One of the defining features of Existentialism is that who you are, what you are, is a product of the choices you make. You make yourself, define yourself. While this has some compatibility with Christian thought - Kierkegaard in particular made the effort - it has more often been a competitor philosophy to Christianity. At the superficial level that many have adopted it (as is true of most philosophies; we are seldom as thoughtful as we tell ourselves), I often thought reveling in the nonchristianness of it was rather the point for them.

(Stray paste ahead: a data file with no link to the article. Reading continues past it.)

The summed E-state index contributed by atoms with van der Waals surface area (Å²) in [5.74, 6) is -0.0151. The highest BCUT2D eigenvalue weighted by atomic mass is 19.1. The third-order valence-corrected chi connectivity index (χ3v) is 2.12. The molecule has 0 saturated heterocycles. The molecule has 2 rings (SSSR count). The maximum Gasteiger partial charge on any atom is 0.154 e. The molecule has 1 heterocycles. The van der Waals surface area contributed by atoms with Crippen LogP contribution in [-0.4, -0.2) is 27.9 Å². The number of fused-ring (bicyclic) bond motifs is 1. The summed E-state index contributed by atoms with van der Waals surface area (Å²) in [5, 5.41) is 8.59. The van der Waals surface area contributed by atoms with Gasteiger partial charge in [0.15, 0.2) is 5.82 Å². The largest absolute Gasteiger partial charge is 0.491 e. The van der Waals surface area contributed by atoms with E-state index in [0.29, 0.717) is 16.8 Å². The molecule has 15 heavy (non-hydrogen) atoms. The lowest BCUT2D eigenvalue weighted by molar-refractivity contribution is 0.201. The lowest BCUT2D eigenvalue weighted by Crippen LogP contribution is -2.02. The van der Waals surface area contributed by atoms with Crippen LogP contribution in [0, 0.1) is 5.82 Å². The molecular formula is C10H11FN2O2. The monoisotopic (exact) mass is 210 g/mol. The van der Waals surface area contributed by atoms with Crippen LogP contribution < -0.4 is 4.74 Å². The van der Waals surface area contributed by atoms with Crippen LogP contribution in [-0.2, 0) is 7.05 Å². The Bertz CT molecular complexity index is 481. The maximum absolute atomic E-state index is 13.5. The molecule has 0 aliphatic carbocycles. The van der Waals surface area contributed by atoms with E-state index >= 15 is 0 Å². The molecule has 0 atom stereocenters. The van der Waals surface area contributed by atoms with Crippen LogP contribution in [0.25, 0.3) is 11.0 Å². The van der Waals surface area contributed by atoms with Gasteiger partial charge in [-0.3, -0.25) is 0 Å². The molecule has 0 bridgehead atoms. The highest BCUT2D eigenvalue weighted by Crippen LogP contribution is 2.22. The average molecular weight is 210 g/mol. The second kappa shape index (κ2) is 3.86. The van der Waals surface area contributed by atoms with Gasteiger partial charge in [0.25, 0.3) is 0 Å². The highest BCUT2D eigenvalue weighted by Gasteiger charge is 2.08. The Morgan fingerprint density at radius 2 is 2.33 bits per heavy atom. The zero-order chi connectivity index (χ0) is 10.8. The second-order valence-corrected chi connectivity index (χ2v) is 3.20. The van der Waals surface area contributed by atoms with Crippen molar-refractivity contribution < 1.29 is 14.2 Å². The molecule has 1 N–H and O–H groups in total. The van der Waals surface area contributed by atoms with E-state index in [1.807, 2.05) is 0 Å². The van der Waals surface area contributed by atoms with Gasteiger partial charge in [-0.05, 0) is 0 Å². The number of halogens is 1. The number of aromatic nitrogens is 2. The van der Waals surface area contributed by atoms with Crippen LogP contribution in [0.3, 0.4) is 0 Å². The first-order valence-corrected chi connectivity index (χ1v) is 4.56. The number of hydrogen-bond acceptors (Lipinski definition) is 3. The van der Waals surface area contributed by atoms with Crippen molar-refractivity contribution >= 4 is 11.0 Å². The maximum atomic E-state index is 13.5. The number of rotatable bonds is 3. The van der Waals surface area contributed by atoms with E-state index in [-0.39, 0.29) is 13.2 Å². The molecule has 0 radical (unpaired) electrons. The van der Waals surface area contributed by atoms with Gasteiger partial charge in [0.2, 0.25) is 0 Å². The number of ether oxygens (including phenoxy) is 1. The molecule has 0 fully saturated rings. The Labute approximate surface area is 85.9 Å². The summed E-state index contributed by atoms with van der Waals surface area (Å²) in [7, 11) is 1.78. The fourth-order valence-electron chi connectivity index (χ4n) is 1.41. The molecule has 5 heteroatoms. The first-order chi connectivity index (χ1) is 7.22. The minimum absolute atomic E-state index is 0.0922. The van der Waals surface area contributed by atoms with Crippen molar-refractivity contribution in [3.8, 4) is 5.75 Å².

It has been a powerful, influential, and fashionable philosophy among intellectuals these last mmm, 100 years or so. It is, however, about as opposite to wokeness and identity politics as one can get. Our choices no longer matter. The imagined choices of other people who look like you now matter much more. The only escape is in the denial of choice and agreeing to accept other people's choices instead. This will be hotly denied, but I don't think with any intellectual force.
As group identity is now the powerful, influential, and fashionable philosophy of the rising generation, I have to wonder which will win? Are our choices everything or nothing now? My prediction is that existentialism goes to the dustbin, a least for a while.